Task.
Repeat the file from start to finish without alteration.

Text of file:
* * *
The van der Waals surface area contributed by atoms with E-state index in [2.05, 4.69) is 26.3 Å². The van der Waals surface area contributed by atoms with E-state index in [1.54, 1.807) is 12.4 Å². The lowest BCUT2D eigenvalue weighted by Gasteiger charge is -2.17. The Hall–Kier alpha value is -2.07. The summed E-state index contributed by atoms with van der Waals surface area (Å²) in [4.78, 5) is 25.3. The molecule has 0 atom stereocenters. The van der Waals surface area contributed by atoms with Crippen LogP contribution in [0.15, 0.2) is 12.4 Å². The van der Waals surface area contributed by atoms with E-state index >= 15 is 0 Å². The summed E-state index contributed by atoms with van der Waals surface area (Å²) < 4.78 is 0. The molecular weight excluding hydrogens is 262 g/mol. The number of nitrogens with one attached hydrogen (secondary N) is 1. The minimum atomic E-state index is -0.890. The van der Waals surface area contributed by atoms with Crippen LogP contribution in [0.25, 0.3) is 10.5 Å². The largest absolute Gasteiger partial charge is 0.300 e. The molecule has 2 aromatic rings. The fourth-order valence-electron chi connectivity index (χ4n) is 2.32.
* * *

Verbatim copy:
The van der Waals surface area contributed by atoms with E-state index in [2.05, 4.69) is 26.3 Å². The van der Waals surface area contributed by atoms with E-state index in [1.54, 1.807) is 12.4 Å². The lowest BCUT2D eigenvalue weighted by Gasteiger charge is -2.17. The Hall–Kier alpha value is -2.07. The summed E-state index contributed by atoms with van der Waals surface area (Å²) in [4.78, 5) is 25.3. The molecule has 0 atom stereocenters. The van der Waals surface area contributed by atoms with Crippen LogP contribution in [0.15, 0.2) is 12.4 Å². The van der Waals surface area contributed by atoms with E-state index >= 15 is 0 Å². The summed E-state index contributed by atoms with van der Waals surface area (Å²) < 4.78 is 0. The molecular weight excluding hydrogens is 262 g/mol. The number of nitrogens with one attached hydrogen (secondary N) is 1. The minimum atomic E-state index is -0.890. The van der Waals surface area contributed by atoms with Crippen LogP contribution in [0.25, 0.3) is 10.5 Å². The largest absolute Gasteiger partial charge is 0.300 e. The molecule has 2 aromatic rings. The fourth-order valence-electron chi connectivity index (χ4n) is 2.32.